Just call it Bismuth Telluride Valley.
Stanford University physicists have found that electrons in a unique chemical compound travel without losing energy. If further research shows that bismuth telluride can carry large currents of electrons, the material could be used to make computers that are far cheaper and more powerful than anything currently on the market.
The findings were published in the June 11 issue of journal Science Express.
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For the past 40 years, the processing power and memory of the world's computers has grown exponentially at a rate known as Moore's Law. Historically, these advancements have been made as engineers find ways to fit an increasing number of components onto a silicon chip.
But as researchers hit the physical limits of what silicon can accomodate, a new technology must arise in order for Moore's Law to continue.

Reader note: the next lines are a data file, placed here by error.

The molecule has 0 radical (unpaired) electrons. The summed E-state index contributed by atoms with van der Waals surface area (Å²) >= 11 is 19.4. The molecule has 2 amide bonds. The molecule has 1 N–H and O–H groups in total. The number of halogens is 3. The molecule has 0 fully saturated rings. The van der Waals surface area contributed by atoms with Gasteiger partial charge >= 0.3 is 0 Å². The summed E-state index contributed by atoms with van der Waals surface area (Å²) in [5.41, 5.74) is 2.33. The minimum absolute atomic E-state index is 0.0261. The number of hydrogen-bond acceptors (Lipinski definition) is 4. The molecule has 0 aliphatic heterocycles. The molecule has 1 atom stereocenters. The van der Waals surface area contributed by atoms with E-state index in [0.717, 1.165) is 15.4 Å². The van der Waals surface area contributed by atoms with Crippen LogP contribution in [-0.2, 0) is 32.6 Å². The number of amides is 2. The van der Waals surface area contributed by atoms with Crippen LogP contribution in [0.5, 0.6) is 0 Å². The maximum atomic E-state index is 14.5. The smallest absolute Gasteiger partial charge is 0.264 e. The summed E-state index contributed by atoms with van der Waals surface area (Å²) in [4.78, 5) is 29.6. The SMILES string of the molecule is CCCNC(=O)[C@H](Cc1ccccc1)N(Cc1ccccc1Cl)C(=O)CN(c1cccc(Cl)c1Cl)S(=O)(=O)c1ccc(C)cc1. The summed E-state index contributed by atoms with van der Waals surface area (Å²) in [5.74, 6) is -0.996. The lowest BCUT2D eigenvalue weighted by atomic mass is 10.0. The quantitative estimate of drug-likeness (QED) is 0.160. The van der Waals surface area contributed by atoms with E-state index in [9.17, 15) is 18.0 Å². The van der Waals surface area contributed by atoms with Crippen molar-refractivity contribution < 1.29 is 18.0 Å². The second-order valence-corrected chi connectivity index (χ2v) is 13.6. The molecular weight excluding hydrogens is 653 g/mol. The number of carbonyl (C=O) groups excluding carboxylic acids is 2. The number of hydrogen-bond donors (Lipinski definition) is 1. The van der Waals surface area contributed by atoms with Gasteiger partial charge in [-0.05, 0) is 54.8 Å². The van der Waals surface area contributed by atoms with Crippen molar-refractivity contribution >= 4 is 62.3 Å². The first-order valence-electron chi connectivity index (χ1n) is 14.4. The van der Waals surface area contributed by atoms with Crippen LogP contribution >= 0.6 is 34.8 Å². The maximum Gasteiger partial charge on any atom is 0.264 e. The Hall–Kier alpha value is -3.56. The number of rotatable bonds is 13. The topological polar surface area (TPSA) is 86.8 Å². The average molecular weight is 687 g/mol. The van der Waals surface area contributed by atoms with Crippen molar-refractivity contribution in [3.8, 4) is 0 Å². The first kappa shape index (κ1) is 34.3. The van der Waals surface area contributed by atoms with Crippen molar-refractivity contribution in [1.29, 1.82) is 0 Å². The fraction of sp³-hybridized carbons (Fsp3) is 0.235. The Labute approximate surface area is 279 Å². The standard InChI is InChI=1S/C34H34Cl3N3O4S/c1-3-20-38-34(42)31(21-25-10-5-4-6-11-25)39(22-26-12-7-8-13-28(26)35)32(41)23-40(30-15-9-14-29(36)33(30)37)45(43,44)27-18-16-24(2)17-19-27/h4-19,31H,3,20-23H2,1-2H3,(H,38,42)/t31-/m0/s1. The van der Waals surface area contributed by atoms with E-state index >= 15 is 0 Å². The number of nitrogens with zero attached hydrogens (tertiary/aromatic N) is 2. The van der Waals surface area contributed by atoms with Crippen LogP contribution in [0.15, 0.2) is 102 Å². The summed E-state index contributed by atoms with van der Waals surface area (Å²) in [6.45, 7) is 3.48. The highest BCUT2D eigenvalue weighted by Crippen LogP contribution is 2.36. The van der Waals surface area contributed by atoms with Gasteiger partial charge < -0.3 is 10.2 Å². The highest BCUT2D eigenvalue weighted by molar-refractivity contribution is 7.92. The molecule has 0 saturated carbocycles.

Bismuth telluride appears promising because it allows electrons to flow without resistance, meaning that no energy is lost. Additionally, the electrons that pass through the compound carry both a positive or negative charge as well as an up or down spin.
This additional layer of information, explored in a new field known as "spintronics," allows more information to be stored than is possible with silicon.
Scientists associated with the project say that the next step is to see if bismuth telluride can be mass produced and adapted for computing purposes.